Tiffany White
by Tiffany White
3 min read

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I moved into my new place almost a month ago. It is taking some getting used to; new tax bracket, new, “better”, neighborhood, unabashedly quiet neighbors, and the perks of being surrounded by bushes and trees…1.

What I want to talk about is that what is considered better just may not be.

Better in what context?

I have lived in broken down, poor neighborhoods since I stepped out on my own 18 years ago. Not all of them I was fond of. But the last one, the one I moved to last year when coming back here from Pittsburgh, that one was magnificent.

In these types of environments, you get used to the loudness of the voices, the blaring music on a Friday night after someone gets off of work at their grueling 9-5, the smokers hanging outside texting on their cheap smartphones. This gives these places life; these places are living, breathing, manifestations of humanity, of struggle and triumph, of just people doing their best to get by.

I spent the last 18 years of my life trying to get by, going hungry most nights2, taking out school loans so I could pay my rent, buy computers to code on, and eat.

I’ve been disabled my entire life, with what I will not discuss. But getting a check every month is some type of stability and most of us in those neighborhoods scraped by but we could still count on that check, even if it wasn’t enough to live on. I felt home there. It was what I was used to. I was a young person when I moved out on my own, barely in my 20s. That life was all I’d ever known from my 20s until this year.

And while I grew up in a middle class family with upper middle-class extended family, I didn’t benefit from any of that for more reasons I will not talk about here.

People talk about some place being ghetto or you live in the hood but the people who say these things have never had to live off $10,000 a year3 and have no idea about why the places they are disparaging are the way they are.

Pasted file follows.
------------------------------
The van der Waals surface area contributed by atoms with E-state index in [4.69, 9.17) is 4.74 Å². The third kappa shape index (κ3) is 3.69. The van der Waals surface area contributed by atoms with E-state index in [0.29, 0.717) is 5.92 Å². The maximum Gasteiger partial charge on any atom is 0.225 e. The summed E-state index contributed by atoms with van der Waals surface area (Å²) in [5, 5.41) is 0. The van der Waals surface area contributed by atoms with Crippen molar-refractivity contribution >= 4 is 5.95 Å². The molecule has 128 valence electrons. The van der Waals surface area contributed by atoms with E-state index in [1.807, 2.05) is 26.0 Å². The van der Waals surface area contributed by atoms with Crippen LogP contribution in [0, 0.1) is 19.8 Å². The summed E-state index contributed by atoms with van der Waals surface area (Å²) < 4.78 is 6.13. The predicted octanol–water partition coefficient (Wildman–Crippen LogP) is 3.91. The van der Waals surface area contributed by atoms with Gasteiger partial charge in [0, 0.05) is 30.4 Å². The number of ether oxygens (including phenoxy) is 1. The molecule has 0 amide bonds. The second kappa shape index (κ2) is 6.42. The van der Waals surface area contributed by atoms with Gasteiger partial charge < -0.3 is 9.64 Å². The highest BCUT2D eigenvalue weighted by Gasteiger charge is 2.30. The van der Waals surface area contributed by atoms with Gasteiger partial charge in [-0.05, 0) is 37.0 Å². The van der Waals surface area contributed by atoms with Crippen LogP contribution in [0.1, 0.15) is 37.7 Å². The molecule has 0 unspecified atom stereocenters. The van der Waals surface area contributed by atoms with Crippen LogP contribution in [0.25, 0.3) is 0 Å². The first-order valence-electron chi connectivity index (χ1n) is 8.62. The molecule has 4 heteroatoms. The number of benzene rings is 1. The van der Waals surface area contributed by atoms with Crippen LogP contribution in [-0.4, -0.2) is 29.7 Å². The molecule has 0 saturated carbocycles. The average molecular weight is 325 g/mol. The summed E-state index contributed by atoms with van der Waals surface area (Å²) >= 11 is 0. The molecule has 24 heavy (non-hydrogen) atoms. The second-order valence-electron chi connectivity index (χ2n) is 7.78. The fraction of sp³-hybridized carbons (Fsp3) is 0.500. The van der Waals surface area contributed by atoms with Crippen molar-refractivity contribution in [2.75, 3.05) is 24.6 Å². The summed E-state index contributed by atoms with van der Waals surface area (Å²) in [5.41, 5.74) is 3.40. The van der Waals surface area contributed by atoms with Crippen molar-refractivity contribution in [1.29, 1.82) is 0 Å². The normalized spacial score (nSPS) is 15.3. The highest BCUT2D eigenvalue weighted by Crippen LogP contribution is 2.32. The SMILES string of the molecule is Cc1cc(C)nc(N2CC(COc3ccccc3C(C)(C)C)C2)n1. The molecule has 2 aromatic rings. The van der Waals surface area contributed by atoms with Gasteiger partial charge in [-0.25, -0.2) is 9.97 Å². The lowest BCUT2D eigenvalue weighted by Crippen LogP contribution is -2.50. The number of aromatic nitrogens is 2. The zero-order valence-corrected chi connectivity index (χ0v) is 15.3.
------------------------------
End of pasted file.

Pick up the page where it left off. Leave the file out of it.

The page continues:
Not being ghetto or hood is better. Not to me. Those folks were real af. And I miss them.

Taking in the new reality

The new reality for me is I am in a quiet neighborhood of affordable luxury apartments with homes I can aspire to rent with a couple raises4.

I have more money than all my local friends.

I have more money than some of my family.

I finally have savings.

I can actually eat well and exercise.

I can afford to buy a new iPhone and Apple Watch.

I make enough money that next year my tax refund will be the largest I’ve ever received and I will probably buy an iMac Pro.

This is all so unreal. Still.

I wouldn’t trade those things for all the fame and notoriety in the world.

Setting up

Just a random video I took.

My favorite space…

       
The office or studio, whichever you prefer 
  1. Not for about a week now, but I’ve killed: beetles, crickets, big ass spiders that should not be so hard and fast and should also not exist my god, three stinkbugs, and a moth. Lots of these things. The baseboards in the living area are not flush with the hardwood so I am buying Ortho Home Defense

  2. I used to have to conserve every bit of food. I still have this mindset. It is difficult to realize you can go to the store tomorrow if you need more food because you have savings and money in the bank. 

  3. That’s all I had last year. 

  4. $1700/mo. Lulz 

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